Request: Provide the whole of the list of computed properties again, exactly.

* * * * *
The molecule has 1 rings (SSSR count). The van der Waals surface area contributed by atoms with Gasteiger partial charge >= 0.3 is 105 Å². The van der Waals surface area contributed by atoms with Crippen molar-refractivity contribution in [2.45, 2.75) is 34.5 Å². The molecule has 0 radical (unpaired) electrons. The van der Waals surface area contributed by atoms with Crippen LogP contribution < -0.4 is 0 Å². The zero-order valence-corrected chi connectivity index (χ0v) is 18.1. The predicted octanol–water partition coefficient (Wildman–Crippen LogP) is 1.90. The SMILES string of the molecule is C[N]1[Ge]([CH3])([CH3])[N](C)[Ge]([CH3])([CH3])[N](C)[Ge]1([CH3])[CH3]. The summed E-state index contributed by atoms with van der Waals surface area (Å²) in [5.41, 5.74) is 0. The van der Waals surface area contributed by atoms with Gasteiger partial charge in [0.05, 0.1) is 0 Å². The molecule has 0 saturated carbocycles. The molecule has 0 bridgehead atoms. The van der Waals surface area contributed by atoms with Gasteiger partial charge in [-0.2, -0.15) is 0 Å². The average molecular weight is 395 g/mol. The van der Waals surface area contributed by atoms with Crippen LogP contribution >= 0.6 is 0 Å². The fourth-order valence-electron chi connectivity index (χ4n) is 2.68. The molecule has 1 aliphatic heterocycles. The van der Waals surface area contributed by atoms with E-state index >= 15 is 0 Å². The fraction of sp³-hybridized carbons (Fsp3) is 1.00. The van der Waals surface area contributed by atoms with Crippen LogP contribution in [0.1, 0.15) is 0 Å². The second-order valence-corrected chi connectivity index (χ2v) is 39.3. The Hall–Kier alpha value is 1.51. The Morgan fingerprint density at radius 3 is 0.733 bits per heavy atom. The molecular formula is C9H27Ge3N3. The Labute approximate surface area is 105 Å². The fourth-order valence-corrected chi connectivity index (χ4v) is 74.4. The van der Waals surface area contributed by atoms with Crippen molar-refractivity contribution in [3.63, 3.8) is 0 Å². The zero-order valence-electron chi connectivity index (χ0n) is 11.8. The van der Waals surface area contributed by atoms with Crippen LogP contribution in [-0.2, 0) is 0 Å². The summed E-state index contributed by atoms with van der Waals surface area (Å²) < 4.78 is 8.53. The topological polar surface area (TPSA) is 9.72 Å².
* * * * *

The molecule has 1 rings (SSSR count). The van der Waals surface area contributed by atoms with Gasteiger partial charge >= 0.3 is 105 Å². The van der Waals surface area contributed by atoms with Crippen molar-refractivity contribution in [2.45, 2.75) is 34.5 Å². The molecule has 0 radical (unpaired) electrons. The van der Waals surface area contributed by atoms with Crippen LogP contribution < -0.4 is 0 Å². The zero-order valence-corrected chi connectivity index (χ0v) is 18.1. The predicted octanol–water partition coefficient (Wildman–Crippen LogP) is 1.90. The SMILES string of the molecule is C[N]1[Ge]([CH3])([CH3])[N](C)[Ge]([CH3])([CH3])[N](C)[Ge]1([CH3])[CH3]. The summed E-state index contributed by atoms with van der Waals surface area (Å²) in [5.41, 5.74) is 0. The van der Waals surface area contributed by atoms with Gasteiger partial charge in [0.05, 0.1) is 0 Å². The molecule has 0 saturated carbocycles. The molecule has 0 bridgehead atoms. The van der Waals surface area contributed by atoms with Gasteiger partial charge in [-0.2, -0.15) is 0 Å². The average molecular weight is 395 g/mol. The van der Waals surface area contributed by atoms with Crippen LogP contribution >= 0.6 is 0 Å². The fourth-order valence-electron chi connectivity index (χ4n) is 2.68. The molecule has 1 aliphatic heterocycles. The van der Waals surface area contributed by atoms with E-state index >= 15 is 0 Å². The fraction of sp³-hybridized carbons (Fsp3) is 1.00. The van der Waals surface area contributed by atoms with Crippen LogP contribution in [0.1, 0.15) is 0 Å². The second-order valence-corrected chi connectivity index (χ2v) is 39.3. The Hall–Kier alpha value is 1.51. The Morgan fingerprint density at radius 3 is 0.733 bits per heavy atom. The molecular formula is C9H27Ge3N3. The Labute approximate surface area is 105 Å². The fourth-order valence-corrected chi connectivity index (χ4v) is 74.4. The van der Waals surface area contributed by atoms with Crippen molar-refractivity contribution in [3.63, 3.8) is 0 Å². The zero-order valence-electron chi connectivity index (χ0n) is 11.8. The van der Waals surface area contributed by atoms with Crippen LogP contribution in [-0.2, 0) is 0 Å². The summed E-state index contributed by atoms with van der Waals surface area (Å²) < 4.78 is 8.53. The topological polar surface area (TPSA) is 9.72 Å².